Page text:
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bennelson 02-27-2008 08:16 PM

Alternator problem!!! HELP!!!!
 
Hey everyone,

My wife's car just started having a problem.

She said it died at a stop sign when she had to run out at lunch today.

I took a look at it when I got home.

After starting it, the idle speed was only a little over 600 RPM. When I turned on the headlights and fan, I could see the dome light dim.

The scan gauge said that engine load was at 25 while just sitting there idling. It jumped up to 32 when I turned all the other electric things on.

There seems to be a rattling noise coming from the alternator. Is the bearing on the alternator going bad? That would increase resistance to the engine if the alternator doesn't spin well, right?

What happens if we keep driving the car and that bearing gives out? Would that lock up the serpentine belt, loose the power steering, and kill the engine?

I don't think an alternator is that hard to replace, but I wouldn't be able to do it until later this weekend.

Is this something I need to take care of immediately!?!?

All advice welcome!!!!

RH77 02-27-2008 08:38 PM

Yikes...

I recommend taking it to one of those big-box auto parts stores like Auto Zone or Advance Auto: they'll test the charging system free of charge.

It could be the battery and/or the alternator.

The sound may be the added stress on the alternator to keep the charge up on a dead system. If it seizes, it would likely throw the belt or you'd hear the screeching of it slipping.

Not something I would wait to repair, IMHO...

RH77

Ryland 02-28-2008 12:45 AM

grab the pully and wiggle it, you should be able to feel the bearing play, if it's still charging but loud then you are correct in the bearing, a rebuilt alternator is going to be the cheapest rout to take.
two things to check would be the belt tension, and the age and voltage of the battery, but what is most likely happening is the brushes aren't making solid contact because of bad bearings.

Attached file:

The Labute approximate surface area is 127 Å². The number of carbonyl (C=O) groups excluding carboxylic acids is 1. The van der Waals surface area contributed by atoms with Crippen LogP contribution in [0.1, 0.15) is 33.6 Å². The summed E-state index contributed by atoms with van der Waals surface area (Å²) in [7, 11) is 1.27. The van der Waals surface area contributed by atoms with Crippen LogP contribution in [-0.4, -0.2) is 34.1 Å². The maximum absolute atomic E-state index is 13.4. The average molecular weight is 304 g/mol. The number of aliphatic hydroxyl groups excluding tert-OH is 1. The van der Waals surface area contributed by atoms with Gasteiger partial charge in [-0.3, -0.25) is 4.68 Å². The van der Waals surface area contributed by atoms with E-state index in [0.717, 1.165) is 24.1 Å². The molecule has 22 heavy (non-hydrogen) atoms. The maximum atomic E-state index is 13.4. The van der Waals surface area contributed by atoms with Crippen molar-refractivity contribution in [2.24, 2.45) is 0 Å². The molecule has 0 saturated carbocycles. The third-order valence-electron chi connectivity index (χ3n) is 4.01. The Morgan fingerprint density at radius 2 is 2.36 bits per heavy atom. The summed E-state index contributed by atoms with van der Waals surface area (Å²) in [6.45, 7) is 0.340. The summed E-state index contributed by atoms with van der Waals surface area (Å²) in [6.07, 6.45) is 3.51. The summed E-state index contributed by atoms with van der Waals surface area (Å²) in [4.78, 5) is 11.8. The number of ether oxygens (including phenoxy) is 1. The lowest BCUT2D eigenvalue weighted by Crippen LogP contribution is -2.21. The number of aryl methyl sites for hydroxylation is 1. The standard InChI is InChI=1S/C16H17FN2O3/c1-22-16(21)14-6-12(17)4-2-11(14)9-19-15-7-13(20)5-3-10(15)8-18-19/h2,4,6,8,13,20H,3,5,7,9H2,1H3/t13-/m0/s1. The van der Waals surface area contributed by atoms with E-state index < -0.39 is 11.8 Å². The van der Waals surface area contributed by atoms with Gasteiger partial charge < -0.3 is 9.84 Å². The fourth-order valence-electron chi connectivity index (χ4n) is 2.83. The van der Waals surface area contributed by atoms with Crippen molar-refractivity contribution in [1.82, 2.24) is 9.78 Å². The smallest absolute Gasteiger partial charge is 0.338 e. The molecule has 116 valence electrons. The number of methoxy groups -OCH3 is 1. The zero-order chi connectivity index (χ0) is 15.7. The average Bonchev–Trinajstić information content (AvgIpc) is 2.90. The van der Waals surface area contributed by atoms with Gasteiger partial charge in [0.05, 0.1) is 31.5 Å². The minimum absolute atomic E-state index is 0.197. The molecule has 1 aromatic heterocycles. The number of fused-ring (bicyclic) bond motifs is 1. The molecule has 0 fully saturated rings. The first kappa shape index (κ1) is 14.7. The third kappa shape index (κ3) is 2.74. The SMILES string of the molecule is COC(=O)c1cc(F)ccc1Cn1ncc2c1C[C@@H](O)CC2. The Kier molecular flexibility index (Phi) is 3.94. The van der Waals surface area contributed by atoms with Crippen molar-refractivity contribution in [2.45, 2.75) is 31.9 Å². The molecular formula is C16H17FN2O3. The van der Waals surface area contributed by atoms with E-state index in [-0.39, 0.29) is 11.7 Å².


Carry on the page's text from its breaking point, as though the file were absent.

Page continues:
Coyote X 02-28-2008 12:59 AM

easiest way to test if an alternator is charging is to start the car then unhook the battery ground wire. If the car dies instantly then the alt is dead. The rattling could be the brushes came apart and are just rattling around inside the case.

After that idle the car about 5 min and then feel the alternator and if it is really hot the bearings are also shot. If they seize up it will at best just shred the belt and leave you with no belt driven accessories. If the alternator isn't really much different temperature than the rest of the stuff under the hood then it will probably be safe to drive it. You just have to keep the battery charged somehow.

If you do drive it keep track of the temperature of the alternator, if it starts getting really hot then the bearings are getting ready to seize.

bennelson 02-28-2008 10:26 AM

I went to the local big box auto store this morning and had them do a battery and alternator test.

Both checked out ok. I don't think the particular guy who was helping me was real bright - he could follow the directions on the machine, but wasn't very helpful on offering any advice.

No that I have driven it, I can say it feels like there is a lot of drag on the system. Like the parking brake is left on almost.

It idles at 600-650 rpm, and something in the engine compartment has a little bit of a rattle, and it sure sounds like the alternator

If I let off the gas while driving, the RPM drops real fast, and the cars slows, rather than that coasting effect you usually get when you let off the gas in an automatic transmission car.

I have never worked on a serpentine belt or an alternator before. I don't have a manual for this car, it was always worked on by the shop before.

I think I need to buy a manual, and read the sections on the belt and alternator. Then on Saturday, take a look at both, and buy and install whatever is needed.

The other weird thing about this is that the Scan Gauge was reading right around 50 mpg @ 2000 rpm while I was driving anywhere between 30 and 45 MPH. I would think the car should be getting really bad economy right now. What's with that??!!?!

metroschultz 02-28-2008 11:26 AM

sounds bad from here
 
It sounds as if your alternator is dying. A slow and painful death.

No disrespect Coyote, but, Do Not disconnect the battery to check your alternator output.
Bad JooJoo
Any car made after 1989 with on-board diagnostics can (not always, but why risk it) Burn the computer internals when you disconnect the battery while the engine is running.
Both of the cars you have listed that are ICE have weak (not electrically tolerant ) computers.

I would spring for a new (re-manufactured) Alternator.

Pull the battery and put it on charge while you replace the alt.
It is not a difficult task on either of your cars. ( I don't remember if you told us which car)